Thousands of injury at work claims from noise exposureAugust 13, 2011
Many hundreds of workers are in the process of taking action against their employers because they believe their hearing has been damaged through the course of their work. Although often not considered a typical ‘injury at work,’ many different types of worker face health problems because of exposure to noise at work.
Communication workers are one of these groups. They are at risk of exposure to loud, continuous, high pitched noises which can cause long-term damage. The Communication Workers’ Union (CWU) has reported 1,500 claims arising from the use of oscillators or amplifiers. ‘Green set’ and ‘yellow set’ oscillators have been used in headsets to track cable faults by transmitting a constant high pitched sound. Many companies have discontinued the use of these headsets because of the health risks that they bring but other companies continue to use them.
One of the main problems with the headsets is that they can cause Tinnitus. Tinnitus is the perception of sound within the body, most often a ringing noise. It actually comes from within the body, rather than outside. It can also take the form of buzzing or humming. Pulsatile Tinnitus is when the sound has the same beat as the person’s pulse. Tinnitus is most commonly caused by damage to the hearing nerves inside the inner ear. It can be caused by a cold, a blow to the head or prolonged exposure to loud noise, among other factors. A 2007 study carried out by The Royal National Institute for Deaf People (RNID) found that one in seven people in the UK have experienced tinnitus and around one in 100 people have experienced long-term tinnitus.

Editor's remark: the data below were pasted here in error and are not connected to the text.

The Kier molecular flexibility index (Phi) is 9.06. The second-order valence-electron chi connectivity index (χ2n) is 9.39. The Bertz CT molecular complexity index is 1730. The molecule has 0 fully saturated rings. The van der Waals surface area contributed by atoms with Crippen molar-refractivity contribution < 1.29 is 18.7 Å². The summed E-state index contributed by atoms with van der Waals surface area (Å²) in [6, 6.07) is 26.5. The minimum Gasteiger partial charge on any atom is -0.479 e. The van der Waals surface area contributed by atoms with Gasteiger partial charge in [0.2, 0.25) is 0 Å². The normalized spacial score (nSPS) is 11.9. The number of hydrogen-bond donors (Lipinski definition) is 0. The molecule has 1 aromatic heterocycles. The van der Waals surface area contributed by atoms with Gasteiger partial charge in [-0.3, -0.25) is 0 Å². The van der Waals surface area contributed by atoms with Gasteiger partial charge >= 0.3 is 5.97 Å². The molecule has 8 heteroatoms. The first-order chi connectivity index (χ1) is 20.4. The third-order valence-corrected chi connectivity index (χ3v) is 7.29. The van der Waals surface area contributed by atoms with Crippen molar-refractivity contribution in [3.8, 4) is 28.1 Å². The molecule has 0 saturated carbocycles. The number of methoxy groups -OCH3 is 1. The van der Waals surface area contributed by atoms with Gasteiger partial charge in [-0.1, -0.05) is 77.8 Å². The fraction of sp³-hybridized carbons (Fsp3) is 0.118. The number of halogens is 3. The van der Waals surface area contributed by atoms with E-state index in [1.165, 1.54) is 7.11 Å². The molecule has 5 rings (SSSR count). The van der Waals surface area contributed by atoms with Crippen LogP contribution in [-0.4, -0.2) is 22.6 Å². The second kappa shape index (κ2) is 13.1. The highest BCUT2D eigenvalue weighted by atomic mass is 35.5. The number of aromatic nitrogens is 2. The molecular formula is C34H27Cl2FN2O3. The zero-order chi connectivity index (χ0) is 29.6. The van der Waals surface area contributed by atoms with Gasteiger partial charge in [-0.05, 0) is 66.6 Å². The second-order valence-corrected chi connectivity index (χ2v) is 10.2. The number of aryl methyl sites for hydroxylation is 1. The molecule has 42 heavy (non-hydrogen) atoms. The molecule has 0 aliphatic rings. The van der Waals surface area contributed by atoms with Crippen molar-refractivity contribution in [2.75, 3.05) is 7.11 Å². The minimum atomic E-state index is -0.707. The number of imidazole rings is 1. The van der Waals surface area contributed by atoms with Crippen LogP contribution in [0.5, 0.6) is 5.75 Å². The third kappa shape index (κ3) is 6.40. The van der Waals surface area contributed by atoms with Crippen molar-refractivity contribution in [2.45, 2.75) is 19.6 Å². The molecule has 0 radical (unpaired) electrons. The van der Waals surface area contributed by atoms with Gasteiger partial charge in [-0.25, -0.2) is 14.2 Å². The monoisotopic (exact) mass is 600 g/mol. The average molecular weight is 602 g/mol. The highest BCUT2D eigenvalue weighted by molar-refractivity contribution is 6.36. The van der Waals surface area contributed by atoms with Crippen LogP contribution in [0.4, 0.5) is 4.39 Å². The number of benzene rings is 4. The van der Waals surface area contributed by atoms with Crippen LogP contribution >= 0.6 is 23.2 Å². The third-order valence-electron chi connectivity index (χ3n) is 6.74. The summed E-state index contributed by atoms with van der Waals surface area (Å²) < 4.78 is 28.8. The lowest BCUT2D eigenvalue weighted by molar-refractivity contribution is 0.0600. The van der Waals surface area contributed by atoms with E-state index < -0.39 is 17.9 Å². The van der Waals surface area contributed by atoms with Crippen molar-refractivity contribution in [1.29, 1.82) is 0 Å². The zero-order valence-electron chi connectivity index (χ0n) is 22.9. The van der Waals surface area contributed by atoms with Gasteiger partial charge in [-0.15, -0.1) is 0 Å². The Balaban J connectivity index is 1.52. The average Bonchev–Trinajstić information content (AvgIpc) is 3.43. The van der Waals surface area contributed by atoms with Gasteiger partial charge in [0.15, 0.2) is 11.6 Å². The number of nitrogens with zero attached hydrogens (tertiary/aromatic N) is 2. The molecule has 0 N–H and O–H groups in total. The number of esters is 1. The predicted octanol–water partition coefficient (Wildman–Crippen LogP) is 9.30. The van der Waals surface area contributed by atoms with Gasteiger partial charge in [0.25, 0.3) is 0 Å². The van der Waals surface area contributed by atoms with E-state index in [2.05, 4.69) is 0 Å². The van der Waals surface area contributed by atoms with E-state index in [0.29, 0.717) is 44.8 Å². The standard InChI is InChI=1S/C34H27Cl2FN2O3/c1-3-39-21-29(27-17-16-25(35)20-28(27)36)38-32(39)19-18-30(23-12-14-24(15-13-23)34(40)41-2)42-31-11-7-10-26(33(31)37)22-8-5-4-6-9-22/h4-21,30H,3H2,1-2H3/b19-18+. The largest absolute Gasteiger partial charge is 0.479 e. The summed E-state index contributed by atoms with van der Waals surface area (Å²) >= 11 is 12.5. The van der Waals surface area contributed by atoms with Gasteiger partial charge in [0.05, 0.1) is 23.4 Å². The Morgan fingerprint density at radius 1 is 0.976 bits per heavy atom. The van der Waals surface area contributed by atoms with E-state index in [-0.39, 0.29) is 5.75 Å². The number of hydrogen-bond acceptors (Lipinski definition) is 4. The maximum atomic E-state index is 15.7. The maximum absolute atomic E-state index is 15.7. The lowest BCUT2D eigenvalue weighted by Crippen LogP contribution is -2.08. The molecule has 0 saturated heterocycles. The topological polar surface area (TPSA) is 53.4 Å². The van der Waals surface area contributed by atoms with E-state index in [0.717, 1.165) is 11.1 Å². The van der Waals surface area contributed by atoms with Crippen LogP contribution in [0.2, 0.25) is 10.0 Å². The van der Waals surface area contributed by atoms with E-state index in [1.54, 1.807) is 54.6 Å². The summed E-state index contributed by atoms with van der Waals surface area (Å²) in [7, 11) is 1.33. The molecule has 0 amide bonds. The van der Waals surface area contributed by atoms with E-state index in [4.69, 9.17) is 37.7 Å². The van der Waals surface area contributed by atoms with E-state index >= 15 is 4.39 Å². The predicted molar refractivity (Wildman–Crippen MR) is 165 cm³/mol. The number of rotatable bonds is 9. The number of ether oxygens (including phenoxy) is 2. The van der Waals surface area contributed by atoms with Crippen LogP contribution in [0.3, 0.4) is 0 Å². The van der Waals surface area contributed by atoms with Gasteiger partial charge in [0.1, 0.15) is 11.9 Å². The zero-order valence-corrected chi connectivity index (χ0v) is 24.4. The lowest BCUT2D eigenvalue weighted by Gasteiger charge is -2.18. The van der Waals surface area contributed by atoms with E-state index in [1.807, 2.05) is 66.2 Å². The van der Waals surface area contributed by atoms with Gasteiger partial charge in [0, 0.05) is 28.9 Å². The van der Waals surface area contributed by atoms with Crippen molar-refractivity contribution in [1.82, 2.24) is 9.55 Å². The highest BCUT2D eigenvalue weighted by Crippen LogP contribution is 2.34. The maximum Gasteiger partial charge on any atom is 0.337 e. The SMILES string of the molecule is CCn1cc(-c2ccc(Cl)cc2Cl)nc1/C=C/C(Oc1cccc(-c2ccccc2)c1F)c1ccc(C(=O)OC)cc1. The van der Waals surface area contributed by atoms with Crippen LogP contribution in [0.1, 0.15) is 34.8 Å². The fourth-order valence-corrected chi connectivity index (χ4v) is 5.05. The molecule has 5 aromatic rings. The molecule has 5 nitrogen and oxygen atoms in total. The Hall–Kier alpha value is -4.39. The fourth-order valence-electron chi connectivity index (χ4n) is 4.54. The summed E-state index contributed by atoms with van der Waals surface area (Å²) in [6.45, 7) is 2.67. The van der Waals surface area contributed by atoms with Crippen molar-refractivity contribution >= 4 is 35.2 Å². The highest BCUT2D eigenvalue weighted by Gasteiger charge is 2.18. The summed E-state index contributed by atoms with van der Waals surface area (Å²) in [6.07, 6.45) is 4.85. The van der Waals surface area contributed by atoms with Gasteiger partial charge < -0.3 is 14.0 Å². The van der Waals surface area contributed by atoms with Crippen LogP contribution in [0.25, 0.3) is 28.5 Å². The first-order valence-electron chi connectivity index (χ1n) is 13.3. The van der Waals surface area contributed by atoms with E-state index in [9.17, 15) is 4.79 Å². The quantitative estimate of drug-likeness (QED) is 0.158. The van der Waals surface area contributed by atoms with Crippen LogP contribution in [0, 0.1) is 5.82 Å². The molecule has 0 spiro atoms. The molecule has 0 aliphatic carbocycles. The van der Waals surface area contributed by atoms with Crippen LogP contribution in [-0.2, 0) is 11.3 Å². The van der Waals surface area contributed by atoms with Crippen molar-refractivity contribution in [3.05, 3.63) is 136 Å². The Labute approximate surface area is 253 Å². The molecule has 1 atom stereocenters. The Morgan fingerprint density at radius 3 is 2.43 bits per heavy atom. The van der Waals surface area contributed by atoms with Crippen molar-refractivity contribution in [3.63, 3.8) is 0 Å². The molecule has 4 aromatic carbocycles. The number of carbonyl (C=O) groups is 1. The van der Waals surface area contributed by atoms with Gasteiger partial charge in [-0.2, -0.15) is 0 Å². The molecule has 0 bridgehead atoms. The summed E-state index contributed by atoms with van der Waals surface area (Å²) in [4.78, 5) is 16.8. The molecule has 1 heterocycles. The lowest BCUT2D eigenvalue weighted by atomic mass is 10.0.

HSE statistics indicate that in 2009/10, approx 21,000 people who had worked in the last 12 months were suffering from hearing problems which they believed to be work-related. This indicates that hearing loss as an injury at work is a major problem.
One worker received £22,500 compensation after an explosion at work left him partially deaf. He saw a specialist doctor shortly after the incident who recommended a digital hearing aid, which did help to recover his hearing.
In another incident, a welder won £12,000 compensation after losing part of his hearing capacity, working in a loud factory environment. Regulations have been introduced regarding acceptable levels of noise in the workplace but many older workers suffer from hearing problems which originated from before these regulations were introduced.
The Control of Noise at Work Regulations 2005 (the Noise Regulations) were introduced to protect workers from noise. If workers are exposed to 85 decibels or above (as a daily or weekly average), they must be provided with hearing protection and there must be specially designated hearing protection zones. If noise levels are above 80 decibels, employers must conduct a thorough risk assessment, assessing the risk to workers’ health. Workers must also be provided with information and training about protecting their hearing. The upper limit of exposure at any point is 87 decibels, taking into account reduction from hearing protection.
If an employer fails to put these measures into place and workers are exposed to higher levels of noise, the employer may be considered negligent and may face prosecution. However, workers also have a responsibility to ensure they are wearing the hearing protection provided in hearing protection zones and to report any problems as soon as possible.